Conditionals in therapy and counseling sessions: Therapists' and clients' uses of what-if constructions
Research output: Contribution to journal › Article
Based on transcribed spoken data, this study explores therapists’ and clients’ uses of what-if constructions in therapy and counseling sessions. It seeks to establish how these constructions are used, whether there are usage differences between these two groups of speakers, and, if so, how such differences can be explained. The study concludes that both therapists and clients use what if, but they do so to satisfy different communicative needs. Clients primarily use what if to convey worry and doubt (What if don’t like it there?), whereas therapists use what if to summarize and re-construe their clients' worries, to present alternative perspectives and entertain potential consequences (What if you gave up your guilt?). Both groups of speakers use what if to prompt (re)enactment of scenarios, often in connection with metarepresented speech and thought (I was like, “What if he is here?”). The study offers linguistic support for clinical observations concerning the prevalence of what-if reasoning in anxiety disorders, and additionally illustrates how therapists use language to trigger reality-distancing in their clients. Through a systematic application of Chilton’s Deictic Space Theory, the study demonstrates the utility of a cognitive linguistic approach to the consideration of interactive spoken data.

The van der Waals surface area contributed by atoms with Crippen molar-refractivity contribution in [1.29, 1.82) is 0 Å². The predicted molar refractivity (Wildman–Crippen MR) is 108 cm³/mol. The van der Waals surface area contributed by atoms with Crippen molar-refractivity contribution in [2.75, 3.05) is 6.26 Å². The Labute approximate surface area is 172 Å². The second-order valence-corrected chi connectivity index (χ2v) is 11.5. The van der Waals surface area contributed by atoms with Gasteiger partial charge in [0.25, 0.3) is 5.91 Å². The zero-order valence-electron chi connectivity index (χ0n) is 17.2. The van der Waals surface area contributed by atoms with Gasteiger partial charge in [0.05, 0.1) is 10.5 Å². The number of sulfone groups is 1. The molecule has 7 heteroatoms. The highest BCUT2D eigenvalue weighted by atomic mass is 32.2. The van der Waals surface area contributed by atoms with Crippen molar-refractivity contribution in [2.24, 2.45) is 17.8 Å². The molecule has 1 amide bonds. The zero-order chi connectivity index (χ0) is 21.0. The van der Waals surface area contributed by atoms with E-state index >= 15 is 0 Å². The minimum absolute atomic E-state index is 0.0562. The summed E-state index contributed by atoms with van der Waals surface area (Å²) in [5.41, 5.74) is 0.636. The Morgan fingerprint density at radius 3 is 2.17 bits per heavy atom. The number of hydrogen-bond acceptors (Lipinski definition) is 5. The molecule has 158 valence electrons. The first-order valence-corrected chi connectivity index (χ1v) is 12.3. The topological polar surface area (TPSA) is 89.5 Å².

|Research areas and keywords||
Subject classification (UKÄ) – MANDATORY
|Journal||Journal of Pragmatics|
|Publication status||Published - 2019|